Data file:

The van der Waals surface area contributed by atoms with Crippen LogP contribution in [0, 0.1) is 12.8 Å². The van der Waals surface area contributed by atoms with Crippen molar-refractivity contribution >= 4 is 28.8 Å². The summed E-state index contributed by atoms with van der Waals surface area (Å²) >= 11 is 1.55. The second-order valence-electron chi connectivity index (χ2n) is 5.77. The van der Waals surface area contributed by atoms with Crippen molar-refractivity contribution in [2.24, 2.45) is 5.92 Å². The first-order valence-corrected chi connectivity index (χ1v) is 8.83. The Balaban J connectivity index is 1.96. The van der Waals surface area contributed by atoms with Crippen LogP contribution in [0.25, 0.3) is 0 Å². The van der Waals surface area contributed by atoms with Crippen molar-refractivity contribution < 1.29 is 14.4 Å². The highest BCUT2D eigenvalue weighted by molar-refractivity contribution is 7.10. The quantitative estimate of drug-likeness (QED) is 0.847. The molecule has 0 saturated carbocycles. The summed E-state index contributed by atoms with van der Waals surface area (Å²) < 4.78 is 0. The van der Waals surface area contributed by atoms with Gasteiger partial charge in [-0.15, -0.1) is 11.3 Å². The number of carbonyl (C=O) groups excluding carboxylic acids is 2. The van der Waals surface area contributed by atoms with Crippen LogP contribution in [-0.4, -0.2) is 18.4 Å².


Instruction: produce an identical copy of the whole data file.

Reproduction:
The van der Waals surface area contributed by atoms with Crippen LogP contribution in [0, 0.1) is 12.8 Å². The van der Waals surface area contributed by atoms with Crippen molar-refractivity contribution >= 4 is 28.8 Å². The summed E-state index contributed by atoms with van der Waals surface area (Å²) >= 11 is 1.55. The second-order valence-electron chi connectivity index (χ2n) is 5.77. The van der Waals surface area contributed by atoms with Crippen molar-refractivity contribution in [2.24, 2.45) is 5.92 Å². The first-order valence-corrected chi connectivity index (χ1v) is 8.83. The Balaban J connectivity index is 1.96. The van der Waals surface area contributed by atoms with Crippen LogP contribution in [0.25, 0.3) is 0 Å². The van der Waals surface area contributed by atoms with Crippen molar-refractivity contribution < 1.29 is 14.4 Å². The highest BCUT2D eigenvalue weighted by molar-refractivity contribution is 7.10. The quantitative estimate of drug-likeness (QED) is 0.847. The molecule has 0 saturated carbocycles. The summed E-state index contributed by atoms with van der Waals surface area (Å²) < 4.78 is 0. The van der Waals surface area contributed by atoms with Gasteiger partial charge in [-0.15, -0.1) is 11.3 Å². The number of carbonyl (C=O) groups excluding carboxylic acids is 2. The van der Waals surface area contributed by atoms with Crippen LogP contribution in [-0.4, -0.2) is 18.4 Å².